While We Wait
Anticipating the Christ Child and our forever child
How the Gospel Is Wrecking My Life
Foster care, adoption, and the American Dream
The Little House That Could
How to thrive in family life
If These Walls Could Talk
Faith, fear, and the truth that is setting me free.

Little House Lessons: Contentment

I Love the Little House books by Laura Ingalls Wilder.

I love them because Laura’s recollection of her childhood, which is described in such vivid detail that it’s astonishing, is incredibly warm and loving.  It reminds me of every thing a child’s life should be: happy, contented, safe and filled with love and laughter; and this, in spite of the “hard life” her family lived.

Yet, that’s just what puzzles me.

I think that the circumstances of her childhood were such that I would not want it for my children, but I wonder if she felt that way – that her childhood was hard and at times unbearable?  If she did, it certainly didn’t come across in her writings.

On the contraire, her childhood accounts engender feelings of warmth, love, hope, security, and a general feeling that all was right in the world, especially when her dad, Pa Ingalls was around.

In her book Little House on the Prairie, this is how Laura recounts a move her family made from the woods of Wisconsin to the open prairie of Kansas . . .

“…Pa sold the little house.  He sold the cow and calf.  He made hickory bows and fastened them upright to the wagon box.  Ma helped him stretch white canvas over them. Everything from the little house was in the wagon, except the beds and tables and chairs.  They did not need to take these, because Pa and could always make new ones.”

Could you imagine the contents of your life being able to fit inside of a covered wagon? 

That wagon couldn’t be any bigger than the size of a pretty small bedroom.  Obviously, Laura’s family had very little earthly possessions.  Yet it seems like what they did have was more than enough for a child to live a good and contented life.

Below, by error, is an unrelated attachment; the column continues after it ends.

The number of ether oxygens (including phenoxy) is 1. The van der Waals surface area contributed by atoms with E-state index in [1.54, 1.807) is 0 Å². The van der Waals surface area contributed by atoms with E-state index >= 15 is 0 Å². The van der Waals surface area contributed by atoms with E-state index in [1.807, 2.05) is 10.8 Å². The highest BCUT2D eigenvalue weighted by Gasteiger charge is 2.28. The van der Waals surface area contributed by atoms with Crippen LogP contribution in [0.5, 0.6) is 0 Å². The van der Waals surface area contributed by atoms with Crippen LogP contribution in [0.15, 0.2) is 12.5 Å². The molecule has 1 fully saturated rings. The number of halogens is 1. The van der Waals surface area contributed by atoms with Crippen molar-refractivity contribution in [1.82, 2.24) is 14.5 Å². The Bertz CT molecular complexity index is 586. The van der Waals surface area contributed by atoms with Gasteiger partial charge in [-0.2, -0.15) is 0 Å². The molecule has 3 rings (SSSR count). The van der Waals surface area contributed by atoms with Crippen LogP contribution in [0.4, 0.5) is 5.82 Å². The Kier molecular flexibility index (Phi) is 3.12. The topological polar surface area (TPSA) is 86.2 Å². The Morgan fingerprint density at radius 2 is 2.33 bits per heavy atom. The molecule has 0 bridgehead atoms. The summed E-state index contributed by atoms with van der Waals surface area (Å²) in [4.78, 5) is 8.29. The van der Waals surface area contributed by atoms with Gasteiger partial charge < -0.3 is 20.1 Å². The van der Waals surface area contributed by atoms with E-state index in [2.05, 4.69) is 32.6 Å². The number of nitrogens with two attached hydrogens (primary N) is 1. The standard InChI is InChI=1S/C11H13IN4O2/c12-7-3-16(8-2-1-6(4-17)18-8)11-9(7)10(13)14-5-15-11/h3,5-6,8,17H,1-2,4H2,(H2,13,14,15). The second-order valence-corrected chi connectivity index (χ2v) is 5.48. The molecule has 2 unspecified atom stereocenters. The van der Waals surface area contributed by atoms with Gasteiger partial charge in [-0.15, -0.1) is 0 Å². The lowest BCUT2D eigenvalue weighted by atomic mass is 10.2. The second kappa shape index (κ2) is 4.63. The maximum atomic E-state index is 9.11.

“The best thing you can spend on your child is time.”  – Unknown

What about us?  How much do we need?

I have to remind myself of Laura’s humble circumstances whenever my kids ask for material things that I can’t deliver on, especially since we are living on one income.  I have to remind myself of that when I feel that we need more to be happy.

Why do we need so much, anyway?

“Then he [Jesus] said to them, “Watch out! Be on your guard against all kinds of greed; a man’s life does not consist in the abundance of his possessions.” (Luke 12:15)

The more I read the Little House books, the more I’m reminded that what children need most doesn’t come from anything that I can purchase at all.  It comes from the love and discipline received and the values and principals instilled.  It comes from parents who persevere in marriage and don’t quit on family when the going gets tough.

Oh, how I love Little House!

“But godliness with contentment is great gain. For we brought nothing into the world, and we can take nothing out of it. But if we have food and clothing, we will be content with that. (I Timothy 6:6-8)

(Next in this series: Little House Lessons: Appreciation.)

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